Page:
by Andrew Schlafly, J.D.
Affiliated with Phyllis Schlafly Eagles
Not since the first President Bush’s “read my lips, no new taxes” has there been a more famous campaign pledge than Donald Trump’s pledge to nominate only pro-life judges to the federal judiciary, particularly to the U.S. Supreme Court. For example, President Trump said emphatically in the final presidential debate:
“The justices that I am going to appoint will be pro-life. … because I am pro-life and I will be appointing pro-life judges …. Because I am putting pro-life justices on the court. I will say this. [The issue of abortion] will go back to the states and the states will then make a determination.”
It was not merely campaign rhetoric. This was the reason Trump won Michigan, Pennsylvania, Wisconsin, and the overall election, with 21% of voters casting their ballots based on the issue of the Supreme Court. Trump repeated his pledge again after he was elected, during a 60 Minutes interview to a nationwide audience: “I’m pro-life. The judges will be pro-life.”
This pledge established a level of credibility with many voters who might not otherwise have identified with the billionaire. This pledge was a compelling promise that Trump would safeguard the most vulnerable in society, the unborn.
Yet Neil Gorsuch, Trump’s recent nominee to the U.S. Supreme Court, is not pro-life and has never indicated any willingness to overturn Roe v. Wade. At best Gorsuch’s rulings on abortion and other social issues could be described as libertarian, including pro-transgender. In the ceremony nominating Gorsuch to the vacancy of Justice Antonin Scalia, no mention was even made of honoring Trump’s pro-life pledge. Indeed, Gorsuch does not even pretend to be pro-life.
In his book entitled The Future of Assisted Suicide and Euthanasia (2006), Gorsuch praised the pro-abortion ruling that upheld Roe v. Wade as follows: “The plurality in Casey expressly sought to provide a firmer basis for the abortion right and to shore up the reasoning behind Roe’s result” (p. 79). No one who is pro-life would ever assert that there is a “firmer basis” and better “reasoning” that can support the horrifically unjust result of abortion-on-demand.
Well, one might ask, how is Gorsuch on other issues? Not good either. In an analysis by Larry Pratt of the Gun Owners of America, he pointed out that Gorsuch joined an opinion that adhered to the anti-gun view that “concealed weapons create an immediate and severe danger to the public.” United States v. Rodriguez, 739 F.3d 481, 490 (10th Cir. 2013).
On the transgender issue, Gorsuch joined an opinion holding that “it is unlawful to discriminate against a transgender (or any other) person because he or she does not behave in accordance with an employer’s expectations for men or women.” Kastl v. Maricopa Cty. Cmty. Coll. Dist., 325 F. App’x 492, 493 (9th Cir. 2009).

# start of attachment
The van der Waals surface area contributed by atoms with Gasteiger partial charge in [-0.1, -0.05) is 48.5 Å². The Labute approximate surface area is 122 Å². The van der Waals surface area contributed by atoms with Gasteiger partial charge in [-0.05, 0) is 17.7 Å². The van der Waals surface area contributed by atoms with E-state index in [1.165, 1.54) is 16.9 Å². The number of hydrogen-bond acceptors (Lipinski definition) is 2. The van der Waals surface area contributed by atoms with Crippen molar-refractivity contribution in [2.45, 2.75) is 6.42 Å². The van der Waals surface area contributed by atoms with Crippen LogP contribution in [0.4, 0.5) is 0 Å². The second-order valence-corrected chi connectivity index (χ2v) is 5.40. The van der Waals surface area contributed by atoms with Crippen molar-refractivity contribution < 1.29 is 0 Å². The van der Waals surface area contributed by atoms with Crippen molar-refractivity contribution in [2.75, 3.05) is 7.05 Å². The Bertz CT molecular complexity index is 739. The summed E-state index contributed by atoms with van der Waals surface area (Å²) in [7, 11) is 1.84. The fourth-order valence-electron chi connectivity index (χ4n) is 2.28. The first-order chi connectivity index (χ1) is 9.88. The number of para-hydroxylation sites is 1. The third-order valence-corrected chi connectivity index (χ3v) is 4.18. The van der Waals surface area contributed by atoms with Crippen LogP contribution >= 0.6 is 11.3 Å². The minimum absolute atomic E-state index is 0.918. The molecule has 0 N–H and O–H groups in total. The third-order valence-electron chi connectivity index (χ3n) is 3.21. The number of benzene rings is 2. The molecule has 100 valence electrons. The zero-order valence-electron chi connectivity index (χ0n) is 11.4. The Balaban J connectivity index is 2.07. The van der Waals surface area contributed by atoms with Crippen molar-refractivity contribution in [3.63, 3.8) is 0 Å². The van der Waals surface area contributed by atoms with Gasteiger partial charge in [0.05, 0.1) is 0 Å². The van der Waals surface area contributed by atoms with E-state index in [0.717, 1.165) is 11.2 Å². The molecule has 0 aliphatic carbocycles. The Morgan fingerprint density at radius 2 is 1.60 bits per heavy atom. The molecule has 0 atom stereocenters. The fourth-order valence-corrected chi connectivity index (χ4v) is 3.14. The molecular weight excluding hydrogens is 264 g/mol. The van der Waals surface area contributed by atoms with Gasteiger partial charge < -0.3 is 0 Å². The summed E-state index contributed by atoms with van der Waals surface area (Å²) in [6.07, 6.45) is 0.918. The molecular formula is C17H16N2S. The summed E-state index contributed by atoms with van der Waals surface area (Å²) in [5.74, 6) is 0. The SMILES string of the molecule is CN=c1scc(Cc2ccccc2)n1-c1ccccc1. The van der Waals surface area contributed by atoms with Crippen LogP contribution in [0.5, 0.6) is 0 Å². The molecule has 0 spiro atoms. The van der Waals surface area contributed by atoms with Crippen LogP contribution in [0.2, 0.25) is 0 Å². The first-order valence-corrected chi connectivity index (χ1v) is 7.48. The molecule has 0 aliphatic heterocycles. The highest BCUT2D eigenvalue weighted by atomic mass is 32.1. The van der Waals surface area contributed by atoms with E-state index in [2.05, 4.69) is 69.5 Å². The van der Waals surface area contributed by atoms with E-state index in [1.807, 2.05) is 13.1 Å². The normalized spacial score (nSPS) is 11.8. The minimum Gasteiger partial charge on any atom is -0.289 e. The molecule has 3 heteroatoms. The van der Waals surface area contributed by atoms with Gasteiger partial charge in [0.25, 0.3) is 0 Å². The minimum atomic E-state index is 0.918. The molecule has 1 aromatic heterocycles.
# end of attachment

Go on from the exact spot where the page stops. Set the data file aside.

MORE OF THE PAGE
Where will Gorsuch come down on in the issue of whether men, who claim to be women, may enter women’s public bathrooms, showers and locker rooms. His opinion would affect children in public school facilities. Will he even be questioned on this issue by senators during his hearing proceedings?
It seems that Trump’s advisers may have recommended that he nominate someone who is more socially liberal, and he did. This is to fill Justice Scalia’s seat, so if indeed, Gorsuch leans to be more liberal in his social views, then this nomination would shift the already-liberal court further to the left, which portends badly for future nominations.
The influence by lobbyists, primarily the Federalist Society, over this decision by the president was unprecedented. According to media accounts Trump considered only candidates whom the Federalist Society recommended, and no others. Florida Supreme Court Justice Charles Canady is pro-life and more qualified than Gorsuch, but apparently Trump never even interviewed Canady. Other prominent pro-life candidates, both on and off the list Trump cited during his campaign, were also not seriously considered.
If this were merely the first time that a Supreme Court nominee was supposedly pro-life, but was actually pro-choice, then perhaps a “wait and see” approach might be reasonable. However, unborn children have been sacrificed time and time again by this deception. President Ronald Reagan appointed Sandra Day O’Connor, who was supposed to be pro-life but wasn’t, and then likewise for Anthony Kennedy. The first President Bush appointed David Souter, who was also supposed to be pro-life, but became stridently pro-abortion instead.
Voters do not take kindly to broken campaign pledges. The first President Bush suffered a landslide defeat after violating his “no new taxes” pledge, even though Bush’s advisers devoted enormous public relations efforts to downplay his pledge after he became president. At the nomination ceremony on Tuesday night, there was no mention at all of Trump’s pro-life pledge, which was a glaring omission that millions of voters surely did not overlook.
George W. Bush corrected his mistake of nominating Harriet Miers, and then replaced her with a stronger nominee. Will Trump’s advisers recognize this mistake and correct it while it is still possible?
(For more information regarding Supreme Court candidates click on www.pseagles.com.)